How Brands adapt to Chinese E-Commerce Boom

In the realm of computerized retailing, everyone's eyes are on China. Even as overall retail sales development slows, alongside the rest of China's economy, B2C online sales on the planet's largest computerized marketplace are developing at a yearly rate of 25%. Based on Bain and Friends analysis, B2C online retail in China will grow three times faster than overall retail, and by 2018 portion of aggregate online sales will come from Tier-3 cities and below. Penetration continues to increase for online shopping's core categories, such as consumer electronics, which registered a 20% penetration rate. In any case, new categories are making strides, as well. In groceries, one of the fastest-developing categories, penetration is currently 3%.

The greater part of this is supported by a populace that eagerly embraces online and mobile commerce and a leading-edge, cost-effective infrastructure for payments and delivery. For example, thanks to heavy investment by logistics players, a retailer presently can deliver merchandise to the greater part of Tier 1– 3 cities inside two days and to the rest of the nation inside four days.

As this infrastructure evolves, so do China's consumers. To understand how customer behavior is transforming, we partnered with advanced consumer information technology organization AdMaster. Among the most essential trends to emerge: Consumers are rapidly influencing the leap to mobile to retail. China has already become the world's largest online marketplace; this year it might lead the world in mobile commerce sales. Our analysis found that completely 80% of Chinese consumers who purchased online last year made no less than one purchase from a smartphone; 20% are weekly mobile shoppers. That is the reason companies like Suning and Walmart have invested to offer mobile apps that make it easy for customers to browse and purchase from their phones.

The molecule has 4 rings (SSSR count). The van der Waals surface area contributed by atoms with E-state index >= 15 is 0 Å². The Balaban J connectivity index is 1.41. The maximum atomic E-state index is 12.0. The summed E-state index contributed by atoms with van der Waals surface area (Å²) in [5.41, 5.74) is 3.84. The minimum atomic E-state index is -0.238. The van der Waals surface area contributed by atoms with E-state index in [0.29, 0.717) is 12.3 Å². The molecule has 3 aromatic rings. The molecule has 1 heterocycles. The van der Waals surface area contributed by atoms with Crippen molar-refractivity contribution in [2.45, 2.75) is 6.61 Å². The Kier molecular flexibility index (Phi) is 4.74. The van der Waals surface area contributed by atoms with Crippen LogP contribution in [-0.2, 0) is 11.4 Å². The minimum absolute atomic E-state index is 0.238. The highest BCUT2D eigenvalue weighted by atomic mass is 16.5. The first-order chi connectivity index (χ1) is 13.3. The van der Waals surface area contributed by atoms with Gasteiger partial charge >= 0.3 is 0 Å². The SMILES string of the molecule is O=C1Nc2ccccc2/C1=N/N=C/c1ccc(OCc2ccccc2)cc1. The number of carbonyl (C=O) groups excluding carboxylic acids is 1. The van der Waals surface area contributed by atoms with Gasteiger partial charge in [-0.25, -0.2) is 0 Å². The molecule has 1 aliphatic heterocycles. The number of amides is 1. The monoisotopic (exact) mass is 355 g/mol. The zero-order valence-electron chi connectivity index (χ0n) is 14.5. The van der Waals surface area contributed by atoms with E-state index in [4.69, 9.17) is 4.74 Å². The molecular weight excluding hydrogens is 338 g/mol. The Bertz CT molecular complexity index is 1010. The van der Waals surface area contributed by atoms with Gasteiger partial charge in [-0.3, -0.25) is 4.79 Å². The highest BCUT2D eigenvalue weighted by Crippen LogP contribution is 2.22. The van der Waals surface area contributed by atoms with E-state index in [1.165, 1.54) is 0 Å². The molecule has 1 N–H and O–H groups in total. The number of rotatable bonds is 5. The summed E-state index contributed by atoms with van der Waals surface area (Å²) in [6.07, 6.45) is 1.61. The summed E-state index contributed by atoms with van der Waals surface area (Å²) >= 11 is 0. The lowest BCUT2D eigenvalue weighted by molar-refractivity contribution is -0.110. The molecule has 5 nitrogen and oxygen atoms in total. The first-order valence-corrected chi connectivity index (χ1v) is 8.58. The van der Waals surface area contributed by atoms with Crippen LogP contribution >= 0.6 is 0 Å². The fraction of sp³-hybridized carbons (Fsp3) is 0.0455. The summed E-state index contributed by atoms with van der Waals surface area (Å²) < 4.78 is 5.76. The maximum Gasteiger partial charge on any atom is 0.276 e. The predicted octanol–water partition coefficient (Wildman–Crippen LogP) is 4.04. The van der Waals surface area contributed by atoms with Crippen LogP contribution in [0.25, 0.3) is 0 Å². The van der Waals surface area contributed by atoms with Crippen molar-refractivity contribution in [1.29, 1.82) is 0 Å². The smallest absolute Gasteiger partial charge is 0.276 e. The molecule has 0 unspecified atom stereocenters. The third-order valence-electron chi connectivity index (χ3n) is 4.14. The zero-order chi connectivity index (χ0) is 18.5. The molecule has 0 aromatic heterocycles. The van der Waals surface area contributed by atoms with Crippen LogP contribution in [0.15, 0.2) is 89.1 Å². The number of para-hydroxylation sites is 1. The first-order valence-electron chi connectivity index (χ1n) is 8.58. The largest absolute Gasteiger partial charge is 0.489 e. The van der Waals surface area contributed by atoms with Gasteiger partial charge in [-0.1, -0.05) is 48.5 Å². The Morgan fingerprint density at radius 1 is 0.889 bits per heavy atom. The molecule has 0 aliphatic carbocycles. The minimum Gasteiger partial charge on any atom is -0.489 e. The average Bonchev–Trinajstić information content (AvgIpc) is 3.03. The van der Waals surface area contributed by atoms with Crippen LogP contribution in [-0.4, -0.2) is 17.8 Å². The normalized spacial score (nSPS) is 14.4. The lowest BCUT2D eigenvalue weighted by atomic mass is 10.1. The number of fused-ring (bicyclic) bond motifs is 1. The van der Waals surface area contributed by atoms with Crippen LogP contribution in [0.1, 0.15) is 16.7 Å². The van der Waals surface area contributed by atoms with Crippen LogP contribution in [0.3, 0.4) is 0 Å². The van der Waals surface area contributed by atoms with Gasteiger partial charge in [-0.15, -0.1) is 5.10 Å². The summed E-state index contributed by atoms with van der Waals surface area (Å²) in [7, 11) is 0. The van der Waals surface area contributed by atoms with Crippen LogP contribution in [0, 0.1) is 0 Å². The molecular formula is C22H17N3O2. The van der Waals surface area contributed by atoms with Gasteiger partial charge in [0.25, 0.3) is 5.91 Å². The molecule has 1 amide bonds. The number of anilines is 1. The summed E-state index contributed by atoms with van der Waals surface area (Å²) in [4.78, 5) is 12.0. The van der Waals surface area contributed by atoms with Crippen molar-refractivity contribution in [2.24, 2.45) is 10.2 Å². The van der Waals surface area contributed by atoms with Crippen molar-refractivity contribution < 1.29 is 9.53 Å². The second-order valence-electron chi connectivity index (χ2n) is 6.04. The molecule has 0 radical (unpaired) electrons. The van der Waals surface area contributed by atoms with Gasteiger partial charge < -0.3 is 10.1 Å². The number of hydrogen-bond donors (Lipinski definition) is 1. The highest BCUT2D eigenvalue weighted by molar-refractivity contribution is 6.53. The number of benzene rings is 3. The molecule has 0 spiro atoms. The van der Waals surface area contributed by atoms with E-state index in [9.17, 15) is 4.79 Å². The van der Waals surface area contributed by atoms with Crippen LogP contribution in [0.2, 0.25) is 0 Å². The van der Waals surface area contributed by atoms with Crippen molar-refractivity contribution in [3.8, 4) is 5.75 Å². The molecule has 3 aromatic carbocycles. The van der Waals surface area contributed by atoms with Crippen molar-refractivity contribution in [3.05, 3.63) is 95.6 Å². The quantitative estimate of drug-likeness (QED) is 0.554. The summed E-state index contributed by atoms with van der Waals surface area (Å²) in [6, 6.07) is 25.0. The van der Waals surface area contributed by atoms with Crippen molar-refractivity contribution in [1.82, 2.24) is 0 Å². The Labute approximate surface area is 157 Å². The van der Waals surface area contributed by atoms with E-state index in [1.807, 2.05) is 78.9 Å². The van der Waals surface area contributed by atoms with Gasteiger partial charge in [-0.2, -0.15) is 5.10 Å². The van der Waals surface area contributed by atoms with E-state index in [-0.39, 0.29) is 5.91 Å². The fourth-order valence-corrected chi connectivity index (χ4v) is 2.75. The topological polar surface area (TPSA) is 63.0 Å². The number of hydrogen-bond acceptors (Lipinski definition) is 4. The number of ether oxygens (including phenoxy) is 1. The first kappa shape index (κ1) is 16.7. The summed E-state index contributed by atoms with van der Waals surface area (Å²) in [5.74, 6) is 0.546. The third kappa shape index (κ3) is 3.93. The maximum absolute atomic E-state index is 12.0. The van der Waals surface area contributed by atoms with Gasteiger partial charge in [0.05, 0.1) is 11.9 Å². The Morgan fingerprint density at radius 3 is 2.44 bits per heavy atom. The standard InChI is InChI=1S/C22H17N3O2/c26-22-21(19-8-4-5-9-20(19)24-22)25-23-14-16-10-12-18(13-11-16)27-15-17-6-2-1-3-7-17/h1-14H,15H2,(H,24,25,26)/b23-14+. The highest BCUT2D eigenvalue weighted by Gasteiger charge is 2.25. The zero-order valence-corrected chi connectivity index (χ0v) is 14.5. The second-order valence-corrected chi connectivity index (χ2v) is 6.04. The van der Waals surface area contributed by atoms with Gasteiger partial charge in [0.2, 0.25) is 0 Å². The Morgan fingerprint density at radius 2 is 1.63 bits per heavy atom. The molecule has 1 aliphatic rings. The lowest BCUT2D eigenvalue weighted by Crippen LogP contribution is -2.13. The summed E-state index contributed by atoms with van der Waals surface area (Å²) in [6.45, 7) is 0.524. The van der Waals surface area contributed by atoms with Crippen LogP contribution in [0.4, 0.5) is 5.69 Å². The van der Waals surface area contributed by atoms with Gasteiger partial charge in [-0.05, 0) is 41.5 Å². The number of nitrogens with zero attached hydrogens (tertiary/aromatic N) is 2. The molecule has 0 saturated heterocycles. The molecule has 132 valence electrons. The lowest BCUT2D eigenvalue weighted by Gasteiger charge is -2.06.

Another vital discovering: Price remains the essential consideration in categories like books and consumer electronics, as indicated by observations made by Kung Fu Information, an e-commerce information analytics firm. Be that as it may, in categories such as apparel and cosmetics, stores offering assurance in quality and authenticity can capture more sales, even with higher prices. Also, as in the physical world, computerized shoppers in China are not easily convinced to purchase. More than half of all customers consult online sources before purchasing, regardless of whether they purchase online or in a physical store. Furthermore, nearly 80% of customers surveyed gave reviews following a purchase online last year, either as scores or written comments. China's online shoppers have relatively little regard for scored ratings, we learned, however are exceedingly influenced by written comments posted by other consumers. The more online reviews an item receives, the higher the sales. What's more, customers value other customers' opinions over authority organization messages.Social media currently has become a basic customer engagement channel.

Retailers and brands are discovering that triumphant in this environment requires an expansive view of consumer engagement and consumer information. Simply put, it's more than just the transaction. The computerized journey begins when a customer goes online to discover and research products. It continues when the customer decides to purchase and makes the transaction. It wraps up when customers return online to share their experience. As China's e-commerce market evolves, the most successful retailers and brands will be those that invest to engage with customers at all three stages of this journey. They'll design marketing innovations that redefine the Discover and Research stage, omnichannel distribution approaches that better enable the Decide and Transact stage, and customer relationship management (CRM) solutions that spur repeat purchases and customer support, in what we call the Review and Advocate stage.